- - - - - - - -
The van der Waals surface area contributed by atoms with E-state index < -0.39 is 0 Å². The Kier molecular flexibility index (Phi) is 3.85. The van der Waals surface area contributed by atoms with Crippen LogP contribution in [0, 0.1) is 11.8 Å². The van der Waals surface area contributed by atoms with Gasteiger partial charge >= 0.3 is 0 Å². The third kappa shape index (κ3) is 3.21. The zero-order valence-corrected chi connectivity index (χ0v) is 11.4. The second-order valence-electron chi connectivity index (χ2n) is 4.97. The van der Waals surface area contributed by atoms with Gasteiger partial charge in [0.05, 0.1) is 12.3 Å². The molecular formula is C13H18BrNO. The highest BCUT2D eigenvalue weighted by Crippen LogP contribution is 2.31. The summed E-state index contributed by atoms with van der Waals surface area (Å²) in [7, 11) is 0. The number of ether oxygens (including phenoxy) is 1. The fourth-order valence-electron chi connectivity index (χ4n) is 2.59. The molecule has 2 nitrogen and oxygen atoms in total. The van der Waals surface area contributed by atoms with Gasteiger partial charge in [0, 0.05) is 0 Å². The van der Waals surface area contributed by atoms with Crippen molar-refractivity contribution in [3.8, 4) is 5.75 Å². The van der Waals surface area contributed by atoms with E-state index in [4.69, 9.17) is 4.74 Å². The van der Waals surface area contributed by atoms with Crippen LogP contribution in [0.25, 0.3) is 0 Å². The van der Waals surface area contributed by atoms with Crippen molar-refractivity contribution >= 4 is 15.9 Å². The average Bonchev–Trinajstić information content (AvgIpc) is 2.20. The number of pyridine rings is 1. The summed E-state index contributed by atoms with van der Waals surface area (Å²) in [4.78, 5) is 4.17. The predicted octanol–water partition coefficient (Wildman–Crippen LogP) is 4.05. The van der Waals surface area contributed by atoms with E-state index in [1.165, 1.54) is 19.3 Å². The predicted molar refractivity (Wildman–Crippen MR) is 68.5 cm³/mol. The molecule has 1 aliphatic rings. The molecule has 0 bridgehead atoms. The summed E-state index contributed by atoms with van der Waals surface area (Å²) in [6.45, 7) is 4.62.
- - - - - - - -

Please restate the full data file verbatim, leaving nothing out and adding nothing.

The van der Waals surface area contributed by atoms with E-state index < -0.39 is 0 Å². The Kier molecular flexibility index (Phi) is 3.85. The van der Waals surface area contributed by atoms with Crippen LogP contribution in [0, 0.1) is 11.8 Å². The van der Waals surface area contributed by atoms with Gasteiger partial charge >= 0.3 is 0 Å². The third kappa shape index (κ3) is 3.21. The zero-order valence-corrected chi connectivity index (χ0v) is 11.4. The second-order valence-electron chi connectivity index (χ2n) is 4.97. The van der Waals surface area contributed by atoms with Gasteiger partial charge in [0.05, 0.1) is 12.3 Å². The molecular formula is C13H18BrNO. The highest BCUT2D eigenvalue weighted by Crippen LogP contribution is 2.31. The summed E-state index contributed by atoms with van der Waals surface area (Å²) in [7, 11) is 0. The number of ether oxygens (including phenoxy) is 1. The fourth-order valence-electron chi connectivity index (χ4n) is 2.59. The molecule has 2 nitrogen and oxygen atoms in total. The van der Waals surface area contributed by atoms with Gasteiger partial charge in [0, 0.05) is 0 Å². The van der Waals surface area contributed by atoms with Crippen molar-refractivity contribution in [3.8, 4) is 5.75 Å². The van der Waals surface area contributed by atoms with E-state index in [4.69, 9.17) is 4.74 Å². The van der Waals surface area contributed by atoms with Crippen LogP contribution in [0.25, 0.3) is 0 Å². The van der Waals surface area contributed by atoms with Crippen molar-refractivity contribution >= 4 is 15.9 Å². The average Bonchev–Trinajstić information content (AvgIpc) is 2.20. The number of pyridine rings is 1. The summed E-state index contributed by atoms with van der Waals surface area (Å²) in [4.78, 5) is 4.17. The predicted octanol–water partition coefficient (Wildman–Crippen LogP) is 4.05. The van der Waals surface area contributed by atoms with E-state index in [1.165, 1.54) is 19.3 Å². The predicted molar refractivity (Wildman–Crippen MR) is 68.5 cm³/mol. The molecule has 1 aliphatic rings. The molecule has 0 bridgehead atoms. The summed E-state index contributed by atoms with van der Waals surface area (Å²) in [6.45, 7) is 4.62.